December 2000 Investigate Magazine


Five years ago Laurie Newman was exposed to 2,4-D – a highly toxic fertiliser that was once produced at the Ivon Watkins Dow Plant in New Plymouth. Now the government.s own OSH department has linked the exposure to Newman later contracting Parkinsonism – a forerunner to Parkinson.s Disease

The advertisements in rural newspapers for a controversial pesticide provide an eerie link between their original use as a weapon of war and their use now: to control unwanted vegetation.The campaign, by Dow Agrochemicals, features an all-conquering ‘Colonel Grenade’ vowing to fight the dreaded scourge of the gorse invasion which, just like those Nazis in the opening credits of “Dad’s Army”, is fast taking over our farms.


COURT BATTLE: Laurie Newman and his partner Joanne Searle

Later, down in the pub, our heroes are celebrating yet another fine win against the enemy over a pint of beer. The problem is, just like in any war, there are innocent victims.

Take Laurie Newman, a 51-year-old former researcher for the Ministry of Agriculture who escaped to a tiny settlement of Waiotira 25kn south of Whangarei, with his long-term partner, Joanne Searle, for a peaceful life.

Over five years ago, on July 17 1995 to be exact, his farm was accidentally sprayed with 2,4,D butyl ester. It is commonly known that 2,4,D contains the same dioxin that residents near the Ivon Dow Watkins Plant in New Plymouth have so vociferously fought for many years.

Soon after, Newman contracted Parkinsonism, a fore-runner to Parkinson.s Disease. Suddenly everyday simple tasks became an excruciating chore. He became ill tempered and suffered blinding headaches and blackouts.

Doctors in New Zealand were initially unable to explain what caused his condition, yet a major breakthrough came for Newman when an Australian expert said it was directly linked to 2,4-D exposure. Now, our own Occupational Safety and Health Department agrees.

In a letter to Newman, OSHS registrar on the chemical panel, Louisa Thomas, said: “It is the opinion of the Chemical Panel that your disease is due to exposure to chemicals, in particular, 2-4-D butyl ester.”

Newman is suing the helicopter company, Marine Helicopters in a landmark case for New Zealand’s agricultural industry. The ramifications of his legal action could go far beyond that. In Newman’s own words, “it would bring the agrochemical industry to its knees.”

Newmans home in the leafy, rolling green hills of Northland is more than 800km away from the Ivon Watkins Dow Plant in New Plymouth, where Investigate reported in its September issue, residents are still calculating the health risks of years of 2,4,5T herbicide production, which contained the same dioxin used in the Vietnam War.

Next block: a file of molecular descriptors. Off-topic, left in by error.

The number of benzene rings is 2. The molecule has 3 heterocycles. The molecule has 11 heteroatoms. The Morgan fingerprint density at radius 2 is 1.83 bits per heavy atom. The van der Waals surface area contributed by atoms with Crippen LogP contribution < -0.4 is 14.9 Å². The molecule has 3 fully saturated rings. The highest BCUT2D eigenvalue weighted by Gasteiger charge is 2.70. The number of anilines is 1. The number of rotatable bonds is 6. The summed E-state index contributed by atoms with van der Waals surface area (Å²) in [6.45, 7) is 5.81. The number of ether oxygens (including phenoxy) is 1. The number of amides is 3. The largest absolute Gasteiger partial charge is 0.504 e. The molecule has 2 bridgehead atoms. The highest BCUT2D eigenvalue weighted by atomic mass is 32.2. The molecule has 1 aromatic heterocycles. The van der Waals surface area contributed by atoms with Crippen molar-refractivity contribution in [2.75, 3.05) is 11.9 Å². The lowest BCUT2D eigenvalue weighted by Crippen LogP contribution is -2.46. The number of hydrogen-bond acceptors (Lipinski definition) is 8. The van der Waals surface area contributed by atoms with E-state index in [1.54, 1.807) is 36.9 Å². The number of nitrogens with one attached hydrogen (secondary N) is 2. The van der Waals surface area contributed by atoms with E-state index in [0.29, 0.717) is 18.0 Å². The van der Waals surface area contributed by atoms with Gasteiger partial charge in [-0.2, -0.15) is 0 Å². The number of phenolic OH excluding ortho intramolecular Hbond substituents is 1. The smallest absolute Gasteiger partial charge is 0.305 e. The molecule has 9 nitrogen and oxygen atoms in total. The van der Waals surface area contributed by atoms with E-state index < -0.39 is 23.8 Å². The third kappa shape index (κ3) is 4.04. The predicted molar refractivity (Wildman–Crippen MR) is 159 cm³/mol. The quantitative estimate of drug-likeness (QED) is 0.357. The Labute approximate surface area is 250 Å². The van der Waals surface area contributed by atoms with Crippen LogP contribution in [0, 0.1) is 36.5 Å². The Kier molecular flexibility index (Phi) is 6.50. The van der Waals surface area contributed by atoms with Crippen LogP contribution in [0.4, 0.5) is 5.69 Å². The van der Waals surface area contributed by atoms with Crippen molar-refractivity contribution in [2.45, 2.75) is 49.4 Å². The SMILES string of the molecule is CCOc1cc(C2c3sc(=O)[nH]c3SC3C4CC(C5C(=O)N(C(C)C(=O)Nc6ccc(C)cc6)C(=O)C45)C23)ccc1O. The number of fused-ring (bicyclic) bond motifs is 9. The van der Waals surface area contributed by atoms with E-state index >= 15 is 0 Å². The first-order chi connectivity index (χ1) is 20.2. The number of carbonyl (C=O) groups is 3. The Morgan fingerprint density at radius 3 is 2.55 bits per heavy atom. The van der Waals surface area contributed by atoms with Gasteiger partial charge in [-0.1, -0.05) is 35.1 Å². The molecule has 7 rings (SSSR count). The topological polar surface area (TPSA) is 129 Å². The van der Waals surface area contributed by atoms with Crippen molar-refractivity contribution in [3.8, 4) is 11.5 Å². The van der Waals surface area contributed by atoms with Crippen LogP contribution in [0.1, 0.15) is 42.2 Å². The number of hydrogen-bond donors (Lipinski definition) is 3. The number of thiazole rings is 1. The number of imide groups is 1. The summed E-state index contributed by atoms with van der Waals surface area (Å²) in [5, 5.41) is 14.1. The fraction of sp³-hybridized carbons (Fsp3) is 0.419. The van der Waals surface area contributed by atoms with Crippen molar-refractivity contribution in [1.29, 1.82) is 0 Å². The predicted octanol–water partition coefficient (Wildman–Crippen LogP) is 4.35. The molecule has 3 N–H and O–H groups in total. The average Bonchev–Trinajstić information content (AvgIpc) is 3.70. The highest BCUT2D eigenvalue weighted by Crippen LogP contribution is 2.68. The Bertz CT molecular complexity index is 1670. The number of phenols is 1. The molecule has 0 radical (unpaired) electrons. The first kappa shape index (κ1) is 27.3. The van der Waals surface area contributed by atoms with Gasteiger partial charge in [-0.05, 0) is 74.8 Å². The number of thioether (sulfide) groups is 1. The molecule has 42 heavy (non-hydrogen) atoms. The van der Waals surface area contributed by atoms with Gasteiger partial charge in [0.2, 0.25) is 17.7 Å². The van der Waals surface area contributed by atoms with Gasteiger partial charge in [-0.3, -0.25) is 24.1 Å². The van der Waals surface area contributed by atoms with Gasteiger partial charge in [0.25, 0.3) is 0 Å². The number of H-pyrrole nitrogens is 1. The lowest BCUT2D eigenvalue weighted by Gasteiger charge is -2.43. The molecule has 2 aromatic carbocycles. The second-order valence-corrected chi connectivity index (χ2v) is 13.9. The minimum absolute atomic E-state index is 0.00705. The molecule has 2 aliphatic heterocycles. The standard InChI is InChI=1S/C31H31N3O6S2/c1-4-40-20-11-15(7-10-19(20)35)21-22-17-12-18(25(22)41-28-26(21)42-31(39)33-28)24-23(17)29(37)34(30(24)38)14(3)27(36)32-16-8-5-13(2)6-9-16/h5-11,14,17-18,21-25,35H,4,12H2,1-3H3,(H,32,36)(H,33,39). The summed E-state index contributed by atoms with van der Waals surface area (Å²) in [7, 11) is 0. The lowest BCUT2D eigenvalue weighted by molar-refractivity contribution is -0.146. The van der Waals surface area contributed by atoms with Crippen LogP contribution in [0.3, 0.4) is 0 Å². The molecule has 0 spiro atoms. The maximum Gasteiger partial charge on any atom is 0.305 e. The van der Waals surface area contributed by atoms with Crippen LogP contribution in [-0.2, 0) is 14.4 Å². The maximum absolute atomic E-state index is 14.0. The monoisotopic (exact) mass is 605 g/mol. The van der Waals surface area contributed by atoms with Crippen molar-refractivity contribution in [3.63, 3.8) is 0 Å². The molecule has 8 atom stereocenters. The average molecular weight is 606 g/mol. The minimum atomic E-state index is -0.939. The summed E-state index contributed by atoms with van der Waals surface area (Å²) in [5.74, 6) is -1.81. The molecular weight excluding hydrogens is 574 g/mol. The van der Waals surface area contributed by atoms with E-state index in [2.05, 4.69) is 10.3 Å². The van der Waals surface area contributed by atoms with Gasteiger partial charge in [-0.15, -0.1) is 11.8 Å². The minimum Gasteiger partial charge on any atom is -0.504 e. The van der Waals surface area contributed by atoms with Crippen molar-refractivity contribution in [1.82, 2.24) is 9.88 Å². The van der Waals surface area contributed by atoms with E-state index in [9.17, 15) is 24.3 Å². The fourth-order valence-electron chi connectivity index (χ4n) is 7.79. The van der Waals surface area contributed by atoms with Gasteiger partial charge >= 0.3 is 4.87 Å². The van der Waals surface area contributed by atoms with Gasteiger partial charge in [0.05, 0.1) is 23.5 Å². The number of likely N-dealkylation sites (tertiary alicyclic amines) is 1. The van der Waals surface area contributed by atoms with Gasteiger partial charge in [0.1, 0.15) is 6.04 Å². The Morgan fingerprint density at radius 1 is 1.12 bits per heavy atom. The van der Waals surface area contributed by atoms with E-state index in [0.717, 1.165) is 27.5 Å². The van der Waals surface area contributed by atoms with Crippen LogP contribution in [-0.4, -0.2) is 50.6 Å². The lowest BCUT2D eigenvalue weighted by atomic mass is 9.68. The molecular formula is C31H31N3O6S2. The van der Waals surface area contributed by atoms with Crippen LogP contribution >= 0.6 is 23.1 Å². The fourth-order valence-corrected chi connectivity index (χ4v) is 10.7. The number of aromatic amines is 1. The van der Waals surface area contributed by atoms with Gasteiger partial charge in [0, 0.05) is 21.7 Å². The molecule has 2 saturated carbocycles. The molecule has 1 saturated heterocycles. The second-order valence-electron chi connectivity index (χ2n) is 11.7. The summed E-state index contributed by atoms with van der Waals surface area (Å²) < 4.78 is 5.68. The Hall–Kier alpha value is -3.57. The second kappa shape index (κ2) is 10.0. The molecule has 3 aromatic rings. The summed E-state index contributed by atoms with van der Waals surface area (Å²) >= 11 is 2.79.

For years governments both here and overseas were happy to turn a blind eye to the damaging effects of dioxin, refusing to admit there was any link between Agent Orange and the health problems suffered by vets.

Yet the US government recently upgraded dioxin to a  ‘human carcinogen’ – in other words a substance which can cause major health problems, including cancer, birth defects and infertility.The production of 2,4,5,T was halted in 1987, although pesticide containing 2,4,D – which still contains dioxin, is widely used on New Zealand farms, although it is imported from Australia.

OSH’s conclusion that Newman.s health problems are directly linked to 2,4D is the first admission from a government body in New Zealand about the health problems associated with dioxin.

And now, in what appears to be a dramatic U-turn, Agricultural Minister Jim Sutton is ordering an investigation into 2,4,D, particularly after the Australian expert made his own damning verdict.

In a report, the expert wrote: “Mr Newman’s condition is directly linked to 2,4-D exposure. I have seen a thousand cases like it.”

Jim Sutton followed up that advice with his own damning assessment, ordering that the Pesticide Board reevaluate the use of 2,4-D in New Zealand. Up until now, the Pesticide Board, which licenses products on the New Zealand market, had given 2,4-D the all clear.

In a letter Sutton writes: “An Australian expert in chemical poisoning had stated in a report that Mr Laurie Newman was suffering from Parkinsonism and that this was considered to have been caused by exposure to 2,4,-D. It is my understanding from the advice I have received that the allegations made in this report are very serious, that the report was not provided to the Pesticides Board at that meeting, nor have these allegations been considered by the Board.s expert panel.

“I am most concerned about this matter and consider that it is important that the Board be given a copy of the Australian expert.s report so that it contents can duly be considered.”

One helicopter company alone boasted that in 1996 it sprayed 60,000 hectares of 2,4,D butyl ester alone in the Northland region. Another said it sprayed 20,000 hectares.